FLACK: So how can you increase your gas mileage by 50 or even 100 percent? Along with using better-known tricks like proper tire pressure, and keeping your windows up and A.C. off, hypermilers try to keep constant motion because they say stopping and starting uses too much gas. They try and time traffic lights, try to avoid braking, where it's safe, and they even park near slopes so they can just throw the car in gear and roll away without hitting the gas. After all, prices like these --

ENGELS: You'll sit on the sidelines and complain, or let's do something about it.

FLACK: Make us all a little hyper.


DE LA CRUZ: So the bottom line here is we've been asking some of you what you're doing to save money, because it just -- it really, really is tough --

LEMON: Yes, it's important. Everyone can use tips and some people may feel like they're at the end of their rope. So, hope these will help you out. Here are the e-mails we've been getting from people who say they are pinching pennies. Bob from Michigan writes this he said, I plan every trip, buy most food in bulk, and don't go anywhere far. He says he pays $150 a tank. At $150 a tank for my SUV it hurts.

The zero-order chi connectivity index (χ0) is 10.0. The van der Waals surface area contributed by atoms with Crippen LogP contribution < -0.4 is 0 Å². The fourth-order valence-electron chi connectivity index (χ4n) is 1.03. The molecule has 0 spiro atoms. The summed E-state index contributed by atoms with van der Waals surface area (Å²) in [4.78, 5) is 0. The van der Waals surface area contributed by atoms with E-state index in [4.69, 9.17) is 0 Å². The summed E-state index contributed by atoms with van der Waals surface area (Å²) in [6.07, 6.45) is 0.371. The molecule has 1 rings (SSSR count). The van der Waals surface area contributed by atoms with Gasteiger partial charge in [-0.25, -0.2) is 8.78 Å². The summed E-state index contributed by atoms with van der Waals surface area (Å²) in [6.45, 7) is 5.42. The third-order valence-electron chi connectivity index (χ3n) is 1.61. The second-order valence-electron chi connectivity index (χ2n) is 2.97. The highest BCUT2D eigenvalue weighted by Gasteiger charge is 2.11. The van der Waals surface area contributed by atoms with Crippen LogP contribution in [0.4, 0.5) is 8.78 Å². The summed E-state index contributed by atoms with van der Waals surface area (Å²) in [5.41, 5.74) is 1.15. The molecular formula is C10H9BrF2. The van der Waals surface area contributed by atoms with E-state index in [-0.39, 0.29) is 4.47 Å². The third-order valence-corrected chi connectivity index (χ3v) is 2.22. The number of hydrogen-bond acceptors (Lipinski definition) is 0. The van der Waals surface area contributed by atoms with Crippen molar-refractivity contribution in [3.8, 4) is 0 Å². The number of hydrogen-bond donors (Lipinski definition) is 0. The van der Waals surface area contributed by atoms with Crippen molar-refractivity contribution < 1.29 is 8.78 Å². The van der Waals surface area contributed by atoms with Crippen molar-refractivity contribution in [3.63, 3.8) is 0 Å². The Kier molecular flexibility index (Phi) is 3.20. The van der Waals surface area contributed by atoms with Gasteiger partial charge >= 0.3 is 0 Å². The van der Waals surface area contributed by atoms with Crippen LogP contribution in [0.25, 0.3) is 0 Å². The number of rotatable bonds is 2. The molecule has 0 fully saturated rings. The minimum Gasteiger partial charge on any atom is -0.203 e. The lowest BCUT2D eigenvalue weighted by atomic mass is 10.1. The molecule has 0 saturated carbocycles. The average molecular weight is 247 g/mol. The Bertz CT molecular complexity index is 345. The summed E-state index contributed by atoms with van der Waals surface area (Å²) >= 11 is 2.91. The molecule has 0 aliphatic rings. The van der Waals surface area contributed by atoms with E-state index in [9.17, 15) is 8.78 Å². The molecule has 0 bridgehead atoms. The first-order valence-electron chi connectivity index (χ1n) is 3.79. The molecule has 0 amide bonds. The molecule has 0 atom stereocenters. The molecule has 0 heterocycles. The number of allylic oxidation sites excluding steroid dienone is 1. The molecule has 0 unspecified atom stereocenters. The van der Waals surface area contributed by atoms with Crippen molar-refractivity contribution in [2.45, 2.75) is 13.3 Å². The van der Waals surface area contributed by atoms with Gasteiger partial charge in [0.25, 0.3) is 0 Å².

DE LA CRUZ: Yes. Well, that's one guy, who has you beat out $75 a tank.

LEMON: Yes, he has a lot of people beat.

DE LA CRUZ: Yes, $150 a tank. James is cutting back on eating out. He writes, my wife and I skip going out to eat once a week, saving $50, Don. When we do go out, we order ice water instead of drinks and we leave only a five percent tip. So this really kind of is, it goes full circle. It really affects everybody.

LEMON: Snowballing.

DE LA CRUZ: They ditched the coffee and bagel every morning at the coffee shop.

LEMON: A lot of people say they're not buying the expensive coffee from whatever the coffee maker is -- whatever one you might go to. Here's one from Jen. Jen says she's also cutting back on food, but in different ways. She writes, my family is saving money by purchasing grocery store brands, selecting lower quality cuts of meat and eating smaller portions. So there you go.

That's what folks are doing there. Cutting back, those are the tips we can offer right now. We'll read more if we get more right here in the CNN NEWSROOM.